Three weeks ago, I was on a beach in Zanzibar. It was nice.
Sunset on a beach in Zanzibar.
Our room at Sazani Beach Lodge.
My amazing four-poster bed at Sazani. Every hotel bed in Zanzibar looks something like this — Zanzibari woodwork is magnificent.
Our stay at Sazani Beach Lodge was interesting. The hotel’s website says “Feel like a castaway at our 10-room beach lodge…” We really did feel like castaways because we were the only two guests at the hotel for the entire four days we stayed there.
(Incidentally, the entire island seemed relatively empty of tourists, despite the fact that it was the beginning of high season. Michelle was there at the same time three years ago and said it was way more crowded back then. So I’m not sure what’s going on — we asked several locals and no one had an answer for why tourism seemed down. I hope it picks up because this is an amazing place to visit and the island relies heavily on tourism.)
Being the sole guests was cool in a way — we had the entire deserted beach to ourselves, with hardly a boat or a pedestrian in sight — but it was a bit creepy sitting alone in the restaurant for every meal, with no one to interact with except Mwenzi the cat, Juakali the dog, and each other. Eventually we also befriended a chicken out of desperation.
Mwenzi the cat. Don’t be deceived by the cute face and spindly legs: Mwenzi is the supreme ruler of Sazani.
Juakali the dog. He liked to walk with us on the beach. He also liked to eat scraps from our plates, but only when we distracted Mwenzi long enough for Juakali to eat. Otherwise Mwenzi chased Juakali away and kept the spoils all for himself.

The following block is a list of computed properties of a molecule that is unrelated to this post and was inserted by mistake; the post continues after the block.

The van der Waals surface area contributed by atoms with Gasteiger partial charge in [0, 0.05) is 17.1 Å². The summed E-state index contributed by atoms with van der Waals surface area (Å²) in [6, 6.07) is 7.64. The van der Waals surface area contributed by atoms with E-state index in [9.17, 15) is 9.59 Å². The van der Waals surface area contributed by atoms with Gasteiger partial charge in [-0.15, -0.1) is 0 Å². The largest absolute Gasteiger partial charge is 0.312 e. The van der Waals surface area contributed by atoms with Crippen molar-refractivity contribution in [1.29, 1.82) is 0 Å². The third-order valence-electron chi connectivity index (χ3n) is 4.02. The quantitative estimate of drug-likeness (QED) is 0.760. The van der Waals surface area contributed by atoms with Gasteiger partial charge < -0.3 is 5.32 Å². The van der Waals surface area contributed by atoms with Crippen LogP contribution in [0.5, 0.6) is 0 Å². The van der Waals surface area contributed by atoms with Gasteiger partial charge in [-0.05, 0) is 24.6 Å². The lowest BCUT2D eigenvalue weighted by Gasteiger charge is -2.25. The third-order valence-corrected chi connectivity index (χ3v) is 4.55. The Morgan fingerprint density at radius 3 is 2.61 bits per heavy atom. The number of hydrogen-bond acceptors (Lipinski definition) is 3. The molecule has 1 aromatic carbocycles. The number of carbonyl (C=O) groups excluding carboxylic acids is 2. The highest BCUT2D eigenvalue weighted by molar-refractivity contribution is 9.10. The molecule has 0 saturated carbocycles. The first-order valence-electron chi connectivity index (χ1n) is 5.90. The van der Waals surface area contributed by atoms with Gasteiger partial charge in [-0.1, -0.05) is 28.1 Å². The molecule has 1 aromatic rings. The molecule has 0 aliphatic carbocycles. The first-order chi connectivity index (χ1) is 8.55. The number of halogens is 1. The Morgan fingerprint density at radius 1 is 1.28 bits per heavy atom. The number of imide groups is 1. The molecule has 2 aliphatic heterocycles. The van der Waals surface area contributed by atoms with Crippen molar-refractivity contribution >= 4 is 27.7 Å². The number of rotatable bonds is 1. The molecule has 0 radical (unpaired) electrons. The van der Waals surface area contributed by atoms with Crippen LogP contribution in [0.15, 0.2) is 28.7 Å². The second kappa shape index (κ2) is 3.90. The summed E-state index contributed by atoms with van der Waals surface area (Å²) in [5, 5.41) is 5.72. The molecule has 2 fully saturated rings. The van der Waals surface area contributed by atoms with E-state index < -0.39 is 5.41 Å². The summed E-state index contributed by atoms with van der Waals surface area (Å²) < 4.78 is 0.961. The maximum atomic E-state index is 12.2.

The lodge was satisfactory in most respects: The rooms were spotless, the beds were comfortable, the food was fresh and well prepared. But the place also felt neglected and forgotten. The staff initially put us in a cramped room directly next to reception, which made no sense as we were the only guests. We eventually got ourselves moved to a spot closer to the beach, which was lovely.
But then there was the bathroom. I wish I’d taken a photo of the bathroom because it’s hard to explain how woeful it was. Peeling paint, taps coming loose from the wall, minimal water pressure, and a toilet that…well….a toilet that wasn’t up to the job. I’ll leave out the graphic detail but let me say this: Each day Michelle and I made a morning pilgrimage to the upscale hotel next door, for the express purpose of using the upscale toilets.
All that said, we had a lot of fun at Sazani and I’m glad we stayed there. The beach, despite Sazani’s mediocre beach chairs (all three of them), is incredible.
Sazani Beach at low tide.
I spent my birthday at Sazani and celebrated with my first-ever henna tattoo.
A lady named Salama paints my arm with henna. It took less than five minutes and the tattoo lasted for about ten days.
When we got bored at Sazani, and when Michelle wasn’t scuba-diving, we took a $5 taxi ride (or walked 20-30 minutes) to Nungwi Beach village. Nungwi is normally a big party spot on the island, but it was quiet when we were there. We passed the time watching Wimbledon on TV at a beachside bar or sitting at one of many restaurants by the water, eating cheap but delicious seafood curry and pizza topped with prawns.
Soccer on Nungwi Beach. The only problem with this beach is it’s impossible to walk on it without being accosted by “beach boys” trying to sell you souvenirs and sunset cruises. Most of them left us alone after one polite decline, but it was sometimes necessary to decline more aggressively.
A shop on the beach in Nungwi.
“Good Life Never Come Like a Dream.” Our favorite shop sign in Nungwi Village.
Magdalena (top) and Jetfeder (bottom), whose mom works at the “New Happy Tailoring & Gift Shop” in Nungwi. I bought myself some Dutch wax print fabric there.
All in all we loved our stay in Nungwi and I would definitely go back, although I’m also curious to try out some other beach spots in Zanzibar. And next time I’m going to try to find a hotel with better toilets.
I miss you, Zanzibar.